Hydropolitics TWM Global2010 (III)

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Hydropolitics TWM Global2010 (III)

  1. 1. Ana Elisa Cascão - SIWI Presentation to TWM Global 2010 Maputo, Mozambique HYDROPOLITICS (III): Water and Cooperation
  2. 2. How to overcome the deadlock? Way forward? Riparian A Riparian B Deadlock
  3. 3. Deadlock COOPERATION Cooperation among equals ? Riparian A Riparian B
  4. 4. Riparian A Riparian B COOPERATION ? Cooperation among riparians with asymmetric power
  5. 5. NILE RIVER BASIN: My water, Your water, Our water? EGYPT 9 UPSTREAM RIPARIANS
  6. 6. Sharing the Nile water resources
  7. 7. UN Water Convention (1997): Principle of Equitable and Reasonable Utilisation of water
  8. 8. Negotiating water treaties: ‘what is in there for me?’ New Nile Agreement Egypt Ethiopia
  9. 9. Nexus – Water, Law... and Politics WATER LAW ...POLITICS <ul><li>NEGOTIATIONS OF TRANSBOUNDARY WATER LEGAL AGREEMENTS </li></ul><ul><li>ARE HIGHLY POLITICISED PROCESSES : </li></ul><ul><li>Equitable and reasonable utilisation is difficult to operationalise </li></ul><ul><li>Asymmetric power might be an obstacle </li></ul><ul><li>Negotiations on volumetric water allocations are highly problematic </li></ul><ul><li>“ Water-sharing” might not be the best approach </li></ul>
  10. 10. Water-Sharing vs. Benefit-Sharing?
  11. 11. Benefit-Sharing Approach Benefits to the river Benefits from the river Benefits because of the river Benefits beyond the river BENEFITS OF COOPERATION Environmental Social Economic Political Sadoff and Grey 2002, 2005 “ A focus on sharing the benefits derived from the use of water, rather than the allocation of water itself, provides far greater scope for identifying mutually beneficial cooperative actions”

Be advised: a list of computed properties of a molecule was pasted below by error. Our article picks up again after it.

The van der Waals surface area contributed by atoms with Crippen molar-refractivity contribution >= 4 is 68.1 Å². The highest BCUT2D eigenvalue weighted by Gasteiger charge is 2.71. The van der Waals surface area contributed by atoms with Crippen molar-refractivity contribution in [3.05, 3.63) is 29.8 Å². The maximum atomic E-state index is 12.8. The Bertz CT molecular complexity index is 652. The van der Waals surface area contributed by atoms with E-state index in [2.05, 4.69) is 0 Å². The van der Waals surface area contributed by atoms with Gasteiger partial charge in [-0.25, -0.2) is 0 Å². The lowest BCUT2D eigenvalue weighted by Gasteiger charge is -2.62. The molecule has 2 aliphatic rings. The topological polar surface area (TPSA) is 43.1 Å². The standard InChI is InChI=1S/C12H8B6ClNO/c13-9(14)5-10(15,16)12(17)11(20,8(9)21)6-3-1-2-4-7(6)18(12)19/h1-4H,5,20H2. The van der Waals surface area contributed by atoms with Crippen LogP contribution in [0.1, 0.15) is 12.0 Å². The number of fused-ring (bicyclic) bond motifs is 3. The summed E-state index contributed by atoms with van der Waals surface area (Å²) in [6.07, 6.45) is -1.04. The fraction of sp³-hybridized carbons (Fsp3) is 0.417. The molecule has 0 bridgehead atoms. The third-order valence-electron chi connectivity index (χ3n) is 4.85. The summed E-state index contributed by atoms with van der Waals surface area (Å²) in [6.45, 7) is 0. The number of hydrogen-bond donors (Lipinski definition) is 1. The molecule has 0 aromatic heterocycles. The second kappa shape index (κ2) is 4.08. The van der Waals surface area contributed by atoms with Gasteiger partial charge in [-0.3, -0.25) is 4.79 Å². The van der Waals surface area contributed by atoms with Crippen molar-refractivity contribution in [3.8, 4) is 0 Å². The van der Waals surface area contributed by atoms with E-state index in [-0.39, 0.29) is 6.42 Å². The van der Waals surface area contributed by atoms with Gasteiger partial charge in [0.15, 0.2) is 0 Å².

12. 12. ‘ Making the pie bigger’: Generating and sharing regional benefits TWO-Analysis, SIWI 2008
  13. 13. Positive-Sum Outcome: All could get a bigger ‘share’ of the pie <ul><li>Hydropower Production and Trade </li></ul><ul><li>Irrigation Development </li></ul>
  14. 14. Water Cooperation: example from the Senegal Basin <ul><li>Who gets what water , when, where and how? </li></ul><ul><li>4 riparians: Senegal, Mali, Mauritania, [Guinea] </li></ul><ul><li>Well-established Senegal River Basin Organisation (1972) </li></ul><ul><li>Goals: shared development, joint governance and conflict management </li></ul><ul><li>Jointly planned and owned infrastructures </li></ul><ul><li>Shared costs and Shared benefits </li></ul><ul><li>Water and socio-economic development (food security, hydropower, navigation, etc) </li></ul><ul><li>Senegal Basin: good example of transboundary water cooperation </li></ul>
  15. 15. Manantali Dam - a joint project: shared benefits and shared costs
  16. 16.  Identify cooperative or joint projects in your river basin EXERCISE 2: ‘Making the pie bigger’ ? ? ? ? ?  How can the benefits be shared among the riparian states?  How can the costs be shared among the riparian states?
  17. 17. Thanks for your attention! [email_address] HYDROPOLITICS (III) * Hydropolitical Cooperation is possible * ‘Water-sharing’ (water allocation) is a difficult political process * ‘Benefit-sharing’ can be an alternative paradigm

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